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Thursday, December 21, 2006

The first direct flight from Tel Aviv to Beirut

It was announced today that the first direct flight from Tel Aviv to Beirut took place. The announcement was greeted with wild cheers and marching bands at Beirut International Airport, as Lebanese President Fouad Siniora praised a 'new era of peace' between his country and Israel, and Hezbullah chieftain Hassan Nasrallah announced that if Lebanon can make peace with Israel, he can make peace with Siniora.

Alas, only part of that story is true. There was a direct flight from Tel Aviv to Beirut - at least according to Hezbullah's al-Manar television station. It took place on November 21, the day that Pierre Gemayel was assassinated. And it was apparently on the ground during the assassination, which took place around 4:00 PM. Just wait - Hezbullah will blame Israel for the assassination soon. And oh yes, Hezbullah has condemned it as a violation of Lebanese law. Here are some more details:
Hizbullah television station Al-Manar claimed Wednesday that the organization is in possession of documents proving that a Portuguese military plane carrying 11 unidentified passengers flew directly from Israel’s Ben-Gurion Airport to Beirut.

Hizbullah said the flight was the first of its kind in Lebanon’s history and was in violation of Lebanese law.

According to the report, the plane landed in Beirut on November 21, the same day Lebanese Industry Minister Pierre Gemayel was assassinated. As expected, Hizbullah used the report to indirectly criticize Prime Minister Fouad Siniora and other top Lebanese government officials.

The report said the plane remained grounded at the Beirut airport for seven hours after landing at 11:31 a.m. The mid-sized Falcon warplane reportedly left Lisbon for Tel Aviv and from there flew directly to Beirut. It eventually took off from Beirut at around 7 p.m. to an unknown destination.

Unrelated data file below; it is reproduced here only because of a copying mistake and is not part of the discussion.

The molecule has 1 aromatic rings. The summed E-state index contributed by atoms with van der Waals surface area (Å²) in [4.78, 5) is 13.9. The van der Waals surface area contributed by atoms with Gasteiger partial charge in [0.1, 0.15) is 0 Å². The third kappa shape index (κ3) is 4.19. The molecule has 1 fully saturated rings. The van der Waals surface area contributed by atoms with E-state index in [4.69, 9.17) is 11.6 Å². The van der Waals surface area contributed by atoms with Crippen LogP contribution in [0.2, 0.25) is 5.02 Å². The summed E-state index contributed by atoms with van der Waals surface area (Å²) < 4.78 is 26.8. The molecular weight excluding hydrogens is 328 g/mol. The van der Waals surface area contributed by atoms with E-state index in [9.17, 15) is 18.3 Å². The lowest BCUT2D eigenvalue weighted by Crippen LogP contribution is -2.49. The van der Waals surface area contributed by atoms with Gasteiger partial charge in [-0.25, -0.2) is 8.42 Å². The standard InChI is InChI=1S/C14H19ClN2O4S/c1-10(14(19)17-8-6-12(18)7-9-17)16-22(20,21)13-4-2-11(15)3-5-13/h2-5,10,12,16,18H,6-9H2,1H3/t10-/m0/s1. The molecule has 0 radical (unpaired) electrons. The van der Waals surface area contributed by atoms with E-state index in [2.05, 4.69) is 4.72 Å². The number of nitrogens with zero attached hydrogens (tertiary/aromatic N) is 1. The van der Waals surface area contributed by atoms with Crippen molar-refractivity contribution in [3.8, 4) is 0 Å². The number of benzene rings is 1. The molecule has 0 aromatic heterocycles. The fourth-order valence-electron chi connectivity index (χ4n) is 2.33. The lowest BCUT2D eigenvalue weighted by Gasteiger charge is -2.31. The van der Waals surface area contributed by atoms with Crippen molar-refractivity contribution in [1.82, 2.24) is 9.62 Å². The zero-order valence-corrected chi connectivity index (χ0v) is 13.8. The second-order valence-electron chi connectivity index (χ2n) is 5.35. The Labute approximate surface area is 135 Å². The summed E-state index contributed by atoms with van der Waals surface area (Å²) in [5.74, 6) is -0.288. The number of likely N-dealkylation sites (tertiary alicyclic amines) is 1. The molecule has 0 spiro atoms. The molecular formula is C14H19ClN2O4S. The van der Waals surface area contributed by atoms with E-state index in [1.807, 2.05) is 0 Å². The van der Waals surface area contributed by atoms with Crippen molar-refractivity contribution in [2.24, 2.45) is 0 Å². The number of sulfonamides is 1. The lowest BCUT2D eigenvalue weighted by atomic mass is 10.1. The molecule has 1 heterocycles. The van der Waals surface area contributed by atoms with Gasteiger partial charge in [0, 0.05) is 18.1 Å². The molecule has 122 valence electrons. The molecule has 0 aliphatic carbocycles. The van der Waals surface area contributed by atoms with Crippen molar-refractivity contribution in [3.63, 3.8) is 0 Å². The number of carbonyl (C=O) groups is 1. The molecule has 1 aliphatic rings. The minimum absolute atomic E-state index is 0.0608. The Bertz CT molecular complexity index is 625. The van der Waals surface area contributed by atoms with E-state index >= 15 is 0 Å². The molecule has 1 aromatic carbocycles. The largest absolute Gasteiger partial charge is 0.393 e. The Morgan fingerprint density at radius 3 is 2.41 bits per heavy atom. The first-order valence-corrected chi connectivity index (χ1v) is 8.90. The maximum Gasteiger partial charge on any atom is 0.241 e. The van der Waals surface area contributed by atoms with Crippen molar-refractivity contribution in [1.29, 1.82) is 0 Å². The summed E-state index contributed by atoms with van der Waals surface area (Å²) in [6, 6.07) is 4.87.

The report said 10 passengers got off the plane in Beirut and eight others replaced them.

Hizbullah added that the plane did not pay the usual airport tax, as the passengers said they were on official business. Hizbullah officials are now wondering who was responsible for authorizing the landing and are looking into the passengers’ identities and the purpose of their visit.

A number of legal experts told Al-Manar that direct flights from Tel Aviv to Beirut are illegal according to Lebanese law, adding that all planes embarking from Israel to Lebanon must fly through a third destination; the airport in Larnaka, Cyprus is one destination that is frequently used in such cases.

Informed sources have noted that the bodies which usually authorize landings are the airport's general administration or general civilian aviation administration in Lebanon or the aviation monitoring administration.

The same sources also said that one of the administrations employs the services of four American experts who work in shifts on the second floor of the airport and earn USD 120,000 a month on a project "whose details are unknown", Hizbullah are using this as another means to vilify those responsible for the incident.
$120,000 a month? That's incredible combat pay....


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